Wednesday, 30 December 2015
Bell: Chip Kelly's downfall about more than coaching
That goes for Chip Kelly and Philadelphia Eaglesowner Jeffrey Lurie.
Three years ago about this time of year, Kelly was such a hot thing on the coaching circuit – you’d think he was Paul Brown and Jimmy Johnson rolled into one – that Lurie went after him twice to get him to leave the University of Oregonand revolutionize the NFL with his fast and furious offense.
Now Kelly’s package, at least in the City of Brotherly Love, is nothing more than a hot mess.
Meanwhile, Lurie’s former coach, Andy Reid, has a nine-game winning streak that has the Kansas City Chiefs headed for the playoffs.
Kelly won 10 games in each of his first two seasons, but his 26-21 regular-season mark includes zero playoff victories and the 6-9 debacle this season that has Philly up in arms.
But Tuesday’s ouster was undoubtedly more about how Kelly failed to deliver after Lurie shook up his front office structure and granted Kelly the power and authority to imitate Bill Parcells shopping for groceries.
Man, did that backfire.
Kelly spent what on DeMarco Murray? For this system?
Murray, lured with a five-year, $40 million free agent deal, is the ultimate poster child for what went awry for Kelly. The NFL’s Offensive Player of the Year last season after winning the league rushing title for the Dallas Cowboys with 1,845 yards, Murray has rushed for 633 yards in Kelly’s offense – averaging 3.5 yards per carry.
He traded LeSean McCoy for a former Oregon linebacker coming off a torn ACL, while Murray tanked. He didn’t bid high enough to prevent Jeremy Maclin leave as a free agent, a year after dumping DeSean Jackson. And now those two wideouts will be playing in January.
Kelly might have longed to have the clout to call all of the shots, but it’s clear now that he was not ready for that. Lurie evidently saw enough of this downward spiral, pulling the trigger just three days after Washington – projected for a last-place finish – won the NFC East crown at The Linc.
Generally, coaches get about three years to make their programs work in the NFL. Kelly got nothing more than that, having spent the collateral built during his first two years for more juice. He doubled down and lost. It’s striking that Kelly’s hand-picked personnel man, Ed Marynowitz, was shown the door, too, with Kelly. That symbolizes why Lurie made the move now, rather than to give Kelly another year to try to fix it.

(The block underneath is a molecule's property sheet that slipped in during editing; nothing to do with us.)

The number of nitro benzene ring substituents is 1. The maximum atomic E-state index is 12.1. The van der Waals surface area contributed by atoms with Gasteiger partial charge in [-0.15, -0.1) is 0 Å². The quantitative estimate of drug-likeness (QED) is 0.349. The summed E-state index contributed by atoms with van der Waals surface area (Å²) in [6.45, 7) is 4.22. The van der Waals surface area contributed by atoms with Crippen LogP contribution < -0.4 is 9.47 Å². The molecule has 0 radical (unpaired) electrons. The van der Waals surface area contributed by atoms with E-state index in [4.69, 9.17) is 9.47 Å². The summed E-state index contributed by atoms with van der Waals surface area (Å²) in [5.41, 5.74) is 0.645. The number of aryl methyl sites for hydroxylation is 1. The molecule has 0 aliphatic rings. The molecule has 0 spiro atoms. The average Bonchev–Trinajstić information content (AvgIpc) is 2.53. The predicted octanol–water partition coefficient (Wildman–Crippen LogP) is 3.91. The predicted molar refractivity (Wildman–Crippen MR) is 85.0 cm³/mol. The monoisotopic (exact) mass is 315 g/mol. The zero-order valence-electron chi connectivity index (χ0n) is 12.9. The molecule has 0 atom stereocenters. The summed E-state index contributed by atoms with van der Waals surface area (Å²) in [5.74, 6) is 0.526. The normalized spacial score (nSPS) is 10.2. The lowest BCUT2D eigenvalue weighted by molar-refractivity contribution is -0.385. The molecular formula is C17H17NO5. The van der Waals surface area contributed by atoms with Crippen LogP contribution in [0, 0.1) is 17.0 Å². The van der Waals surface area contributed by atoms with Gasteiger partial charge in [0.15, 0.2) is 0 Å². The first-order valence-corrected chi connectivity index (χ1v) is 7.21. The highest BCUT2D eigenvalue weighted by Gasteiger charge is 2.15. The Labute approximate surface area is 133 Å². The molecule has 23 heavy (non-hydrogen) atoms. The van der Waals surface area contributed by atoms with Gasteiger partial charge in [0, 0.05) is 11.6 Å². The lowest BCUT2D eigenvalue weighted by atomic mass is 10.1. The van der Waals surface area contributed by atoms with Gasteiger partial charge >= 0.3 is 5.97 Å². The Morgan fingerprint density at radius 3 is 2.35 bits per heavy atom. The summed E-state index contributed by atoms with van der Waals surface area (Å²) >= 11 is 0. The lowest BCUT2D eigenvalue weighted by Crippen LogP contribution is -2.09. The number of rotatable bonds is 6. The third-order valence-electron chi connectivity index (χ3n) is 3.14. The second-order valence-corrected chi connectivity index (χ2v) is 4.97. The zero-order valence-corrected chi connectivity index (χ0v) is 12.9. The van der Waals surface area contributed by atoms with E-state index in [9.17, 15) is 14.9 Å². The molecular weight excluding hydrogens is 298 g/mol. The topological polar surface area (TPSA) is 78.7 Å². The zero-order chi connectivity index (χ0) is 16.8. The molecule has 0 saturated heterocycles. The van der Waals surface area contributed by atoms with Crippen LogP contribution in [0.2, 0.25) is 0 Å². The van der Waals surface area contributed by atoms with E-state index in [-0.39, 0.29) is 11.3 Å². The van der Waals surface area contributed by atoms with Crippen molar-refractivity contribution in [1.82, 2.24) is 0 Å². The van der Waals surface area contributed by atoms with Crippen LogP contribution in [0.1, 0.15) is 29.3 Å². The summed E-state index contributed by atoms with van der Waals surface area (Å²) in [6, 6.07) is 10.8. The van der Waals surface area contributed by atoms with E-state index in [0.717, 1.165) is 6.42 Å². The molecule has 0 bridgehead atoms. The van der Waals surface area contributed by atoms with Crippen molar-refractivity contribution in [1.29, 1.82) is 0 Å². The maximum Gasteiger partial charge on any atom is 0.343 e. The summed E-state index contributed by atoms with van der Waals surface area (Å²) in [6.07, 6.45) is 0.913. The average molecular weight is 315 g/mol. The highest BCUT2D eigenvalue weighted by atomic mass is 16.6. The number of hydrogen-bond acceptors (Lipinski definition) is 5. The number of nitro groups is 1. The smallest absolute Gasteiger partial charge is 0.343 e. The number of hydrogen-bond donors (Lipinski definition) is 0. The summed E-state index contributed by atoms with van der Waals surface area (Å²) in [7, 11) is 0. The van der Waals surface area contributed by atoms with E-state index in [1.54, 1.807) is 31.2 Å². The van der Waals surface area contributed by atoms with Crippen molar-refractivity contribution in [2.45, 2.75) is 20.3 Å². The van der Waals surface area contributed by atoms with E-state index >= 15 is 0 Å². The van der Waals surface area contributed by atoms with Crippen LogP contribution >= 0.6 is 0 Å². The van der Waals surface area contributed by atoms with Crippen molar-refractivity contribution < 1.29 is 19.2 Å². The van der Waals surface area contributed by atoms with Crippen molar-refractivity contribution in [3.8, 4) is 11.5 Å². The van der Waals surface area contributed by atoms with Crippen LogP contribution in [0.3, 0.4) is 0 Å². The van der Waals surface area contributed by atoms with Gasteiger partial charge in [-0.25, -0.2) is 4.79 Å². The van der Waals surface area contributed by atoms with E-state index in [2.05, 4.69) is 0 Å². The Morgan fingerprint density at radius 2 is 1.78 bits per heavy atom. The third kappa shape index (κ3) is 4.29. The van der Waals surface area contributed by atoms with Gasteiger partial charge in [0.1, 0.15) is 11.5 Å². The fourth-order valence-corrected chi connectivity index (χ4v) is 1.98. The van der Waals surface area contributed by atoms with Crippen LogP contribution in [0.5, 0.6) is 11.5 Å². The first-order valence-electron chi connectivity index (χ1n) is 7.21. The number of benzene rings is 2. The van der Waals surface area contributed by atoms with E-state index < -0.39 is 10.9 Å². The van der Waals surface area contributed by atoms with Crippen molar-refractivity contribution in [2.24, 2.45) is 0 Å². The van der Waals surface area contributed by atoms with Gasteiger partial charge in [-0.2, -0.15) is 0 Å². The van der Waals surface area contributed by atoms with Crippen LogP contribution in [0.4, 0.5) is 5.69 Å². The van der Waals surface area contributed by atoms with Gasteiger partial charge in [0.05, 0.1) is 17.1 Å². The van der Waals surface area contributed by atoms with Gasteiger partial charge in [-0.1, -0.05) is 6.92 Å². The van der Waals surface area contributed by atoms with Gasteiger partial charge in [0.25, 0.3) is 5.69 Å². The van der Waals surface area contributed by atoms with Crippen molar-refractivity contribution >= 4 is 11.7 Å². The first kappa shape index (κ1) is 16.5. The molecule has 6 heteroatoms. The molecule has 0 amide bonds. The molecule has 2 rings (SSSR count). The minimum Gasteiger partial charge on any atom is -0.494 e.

Kelly seemed to be well-respected by his peers, most of whom had dealt with him to some degree while he excelled on the college level.
But the same could not be said of how one departed Eagle after another felt about Kelly. It’s one thing to have a no-nonsense program with certain standards. Yet some of the shots at Kelly from some of his disgruntled exes seemed so personal, like he couldn’t connect.
Sure, Bill Belichick runs a tight ship. But it’s not very often – and Belichick even brought Brandon Spikes back – that players leave the Patriots taking the type of shots that Kelly absorbed.
Coaching wins in the NFL, but talent provides the lifeblood for winning.
Kelly got rid of too much talent, and his coaching couldn’t make up the difference.
He might have been the smartest person in the room, but clearly Kelly is no genius when it comes to picking and paying the talent, then making it all work.
Now it’s back to the drawing board – for Kelly and the Eagles, now wishing that it didn’t come to this.